What is Zinc and how does it compare to detergents?

All About Zinc

Recently there has been quite a lot of talk about ZINC, so we’re going to explain why that is as well as the difference it makes during break-in. What is Zinc ? We will cover that too.

The word is out regarding the reduction of Zinc in today’s motor oils, but there is a lot more to the story. Specifically, not all Zinc additives and high Zinc content oils perform the same. Here are four facts related to Zinc. First, the oil additive generally referred to as Zinc is technically Zinc Dialkyl Dithiophosphate (ZDDP). As stated in the book Lubrication Fundamentals,” In heavily loaded applications, flat tappet cam followers operate on partial oil films at least part of the time. Lubricants with anti-wear additives are necessary if rapid wear and surface distress are to be avoided. oil additive Zinc Dithiophosphate is to provide anti-wear activity for the camshaft and lifters.”

Second, Zinc (ZDDP) is not a lubricant until heat and load are applied. Zinc must react with heat and load to create the sacrificial film that allows Zinc to protect flat-tappet camshafts and other highly loaded engine parts.

Society of Automotive Engineers’ Automotive Lubricants Reference Book states, “ZDDP is the predominant anti-wear additive used in crankcase oils, although it is a class of additive rather than one particular chemical. Sensitivity of the additive to commence giving anti-wear protection varies inversely with the thermal stability of the additive.”

As a result, the third fact is that not all Zinc (ZDDP) additives react under the same level of heat and load. Zinc has different “Burn” rates. Some Zinc additives have slower “burn” rates that require more heat and more load to activate than other Zinc additives. For example, Passenger Car Motor Oils (PCMO’s) typically feature a faster burning Zinc than Diesel Engine Oils due to the lower compression ratios found in gasoline engines compared to compression ignition diesel engines. As a result, not all “High Zinc” oils have the same activation rate. Joe Gibbs Driven BR Break-In oil uses a “Fast Burn” ZDDP that activates quickly. Fourth, detergent additives “compete” against Zinc in the engine. Detergents are additives that clean the engine, but detergents don’t distinguish between sludge, varnish and Zinc – it cleans all three away. The “old school” theory on engine break-in was to run non-detergent oils, and this allowed for greater activation of the Zinc additive in the oil. Joe Gibbs Driven BR Break-In oil features a low detergent formula to allow the “Fast Burn” Zinc additive package to activate faster and to full extent.

Characteristics of Zinc and Detergents determine how quickly and to what extent an oil will provide sacrificial boundary film protection for your engine.

In order to achieve seamless protection for your flat-tappet camshaft or highly loaded engine, you need to establish the presence of the correct “Burn Rate” additives on the surface of the camshaft, lifters and other highly stressed engine parts. A properly matched set of assembly lubricants and break-in oil is of high importance.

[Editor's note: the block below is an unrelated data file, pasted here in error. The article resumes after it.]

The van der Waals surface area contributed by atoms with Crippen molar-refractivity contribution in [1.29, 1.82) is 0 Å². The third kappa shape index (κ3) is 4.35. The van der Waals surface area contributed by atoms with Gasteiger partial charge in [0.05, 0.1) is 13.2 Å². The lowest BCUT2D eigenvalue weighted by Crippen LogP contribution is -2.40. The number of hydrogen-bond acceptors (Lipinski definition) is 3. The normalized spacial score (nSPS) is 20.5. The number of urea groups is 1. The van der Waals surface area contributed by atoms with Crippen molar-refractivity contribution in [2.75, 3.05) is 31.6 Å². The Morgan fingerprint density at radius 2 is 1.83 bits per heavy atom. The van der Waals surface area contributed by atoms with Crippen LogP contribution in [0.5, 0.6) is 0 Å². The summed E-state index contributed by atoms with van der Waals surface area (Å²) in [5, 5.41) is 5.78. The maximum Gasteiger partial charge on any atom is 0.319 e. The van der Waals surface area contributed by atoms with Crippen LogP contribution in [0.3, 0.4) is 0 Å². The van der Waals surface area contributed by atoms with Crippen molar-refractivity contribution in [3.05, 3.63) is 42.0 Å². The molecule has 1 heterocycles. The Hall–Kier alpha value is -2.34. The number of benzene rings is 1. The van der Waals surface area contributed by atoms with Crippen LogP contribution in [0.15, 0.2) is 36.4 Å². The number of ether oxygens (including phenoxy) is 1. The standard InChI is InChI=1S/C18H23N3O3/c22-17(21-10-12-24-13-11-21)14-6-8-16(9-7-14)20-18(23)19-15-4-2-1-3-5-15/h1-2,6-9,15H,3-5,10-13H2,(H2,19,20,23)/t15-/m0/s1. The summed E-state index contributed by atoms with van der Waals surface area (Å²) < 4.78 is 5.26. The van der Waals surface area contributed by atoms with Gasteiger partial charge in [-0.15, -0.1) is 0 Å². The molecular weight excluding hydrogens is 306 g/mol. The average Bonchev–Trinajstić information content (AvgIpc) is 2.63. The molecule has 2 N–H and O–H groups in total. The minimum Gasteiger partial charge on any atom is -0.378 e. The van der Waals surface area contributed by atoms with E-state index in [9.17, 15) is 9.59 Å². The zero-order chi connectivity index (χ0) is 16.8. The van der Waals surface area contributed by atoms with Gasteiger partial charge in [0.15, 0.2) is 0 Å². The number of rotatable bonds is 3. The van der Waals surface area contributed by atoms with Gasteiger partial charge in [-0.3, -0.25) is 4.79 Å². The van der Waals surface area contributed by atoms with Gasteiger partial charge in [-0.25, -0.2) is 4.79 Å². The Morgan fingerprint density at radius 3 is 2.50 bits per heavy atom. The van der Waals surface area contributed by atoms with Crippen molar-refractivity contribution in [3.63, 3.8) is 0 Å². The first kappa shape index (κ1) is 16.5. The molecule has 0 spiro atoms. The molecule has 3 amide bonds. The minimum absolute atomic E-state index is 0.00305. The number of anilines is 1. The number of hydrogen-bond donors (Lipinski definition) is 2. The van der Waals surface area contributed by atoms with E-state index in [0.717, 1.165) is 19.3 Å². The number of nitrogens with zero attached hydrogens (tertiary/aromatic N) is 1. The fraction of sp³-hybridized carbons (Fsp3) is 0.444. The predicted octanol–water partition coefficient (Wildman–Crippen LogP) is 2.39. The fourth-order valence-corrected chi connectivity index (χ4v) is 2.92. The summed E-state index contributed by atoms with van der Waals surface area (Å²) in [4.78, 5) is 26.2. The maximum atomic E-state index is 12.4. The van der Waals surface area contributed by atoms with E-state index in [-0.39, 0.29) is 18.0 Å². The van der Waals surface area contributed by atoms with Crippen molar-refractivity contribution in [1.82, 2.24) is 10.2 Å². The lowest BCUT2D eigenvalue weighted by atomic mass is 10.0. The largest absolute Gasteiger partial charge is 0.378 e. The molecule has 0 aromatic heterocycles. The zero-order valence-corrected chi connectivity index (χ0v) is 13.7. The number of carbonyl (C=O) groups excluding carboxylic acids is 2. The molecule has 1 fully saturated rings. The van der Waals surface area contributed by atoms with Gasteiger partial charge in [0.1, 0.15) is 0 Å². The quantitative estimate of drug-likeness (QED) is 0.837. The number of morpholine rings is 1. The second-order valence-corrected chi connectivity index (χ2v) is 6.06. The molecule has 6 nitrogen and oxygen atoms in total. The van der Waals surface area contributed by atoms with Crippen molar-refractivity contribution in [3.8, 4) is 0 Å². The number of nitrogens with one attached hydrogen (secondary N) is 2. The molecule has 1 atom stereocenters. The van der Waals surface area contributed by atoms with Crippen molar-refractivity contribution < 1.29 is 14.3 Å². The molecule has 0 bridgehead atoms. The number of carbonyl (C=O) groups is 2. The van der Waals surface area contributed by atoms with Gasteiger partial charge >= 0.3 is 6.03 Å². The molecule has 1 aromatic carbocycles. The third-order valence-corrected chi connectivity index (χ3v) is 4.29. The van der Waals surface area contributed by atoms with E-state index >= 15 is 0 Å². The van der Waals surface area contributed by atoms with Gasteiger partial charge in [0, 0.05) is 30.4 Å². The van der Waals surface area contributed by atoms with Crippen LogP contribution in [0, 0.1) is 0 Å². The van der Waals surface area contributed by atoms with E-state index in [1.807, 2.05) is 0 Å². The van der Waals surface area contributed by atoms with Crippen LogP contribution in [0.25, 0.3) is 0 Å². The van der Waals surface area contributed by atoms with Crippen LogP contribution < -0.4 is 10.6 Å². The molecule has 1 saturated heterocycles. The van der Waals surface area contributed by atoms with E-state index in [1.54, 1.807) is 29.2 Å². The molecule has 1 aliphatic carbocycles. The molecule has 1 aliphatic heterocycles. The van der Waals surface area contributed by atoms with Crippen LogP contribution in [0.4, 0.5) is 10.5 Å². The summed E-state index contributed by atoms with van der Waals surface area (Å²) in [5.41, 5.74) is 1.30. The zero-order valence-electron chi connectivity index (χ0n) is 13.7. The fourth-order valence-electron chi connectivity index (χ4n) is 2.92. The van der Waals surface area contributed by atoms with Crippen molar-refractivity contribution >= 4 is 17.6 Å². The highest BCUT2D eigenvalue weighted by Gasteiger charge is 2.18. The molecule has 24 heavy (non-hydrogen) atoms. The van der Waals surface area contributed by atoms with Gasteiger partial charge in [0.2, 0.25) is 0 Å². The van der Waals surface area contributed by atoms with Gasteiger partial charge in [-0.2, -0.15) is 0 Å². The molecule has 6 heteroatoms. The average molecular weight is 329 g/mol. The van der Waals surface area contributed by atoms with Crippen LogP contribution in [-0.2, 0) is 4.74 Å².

Joe Gibbs Driven Engine Assembly Grease places “Fast Burn” anti-wear additives on the critical wear surfaces of your engine, and the Joe Gibbs Driven BR Break-In Oil provides the correct balance of “Fast Burn” Zinc additives and low levels of detergents to quickly establish a sacrificial anti-wear film throughout your engine. Rapidly establishing this anti-wear film in your engine provides a lower wear break-in and extends engine parts life.

For example, using the system of Engine Assembly Grease followed by the BR Break-In oil and then using XP1 Synthetic Racing Oil, allowed Joe Gibbs Racing to double flat-tappet lifter life from 600 miles to 1200 miles!

Joe Gibbs Driven Assembly Grease followed by Break-In Oil and then Synthetic Racing Oil or Hot Rod Oil like the primer, sealer and base color of automotive paint. It really does make a difference when you apply the right products for the job in the correct order!

Regardless of the lubricants you use, it is of vital importance that you properly prime the oiling system before starting a new or re-built engine. Please follow your camshaft manufacturers’ break-in procedure for flat-tappet camshafts.

What is Zinc? Zinc, or spelter, is a metallic chemical element; it has the symbol Zn and atomic number 30. It is the first element of group 12 of the periodic table.



Zinc vs Detergent is a growing hot topic in the all engine applications. Detergent and dispersant additives “compete” against zinc in the engine because they are polar molecules as well. Detergents and dispersants clean the engine, but they don’t distinguish between sludge, varnish and zinc – they clean all three away.

Modern API certified oils contain higher levels of detergents and dispersants due to the exhaust gas recirculation (EGR) systems on passenger cars and diesel trucks. The “old school” theory on engine break-in was to run non-detergent oils, and this allowed for greater activation of the zinc additive in the oil.

Joe Gibbs Driven BR Break-In oils utilize the correct balance of anti-wear additives and detergents, so you don’t need to buy expensive additives to try to “fix” a low zinc (ZDDP) oil.

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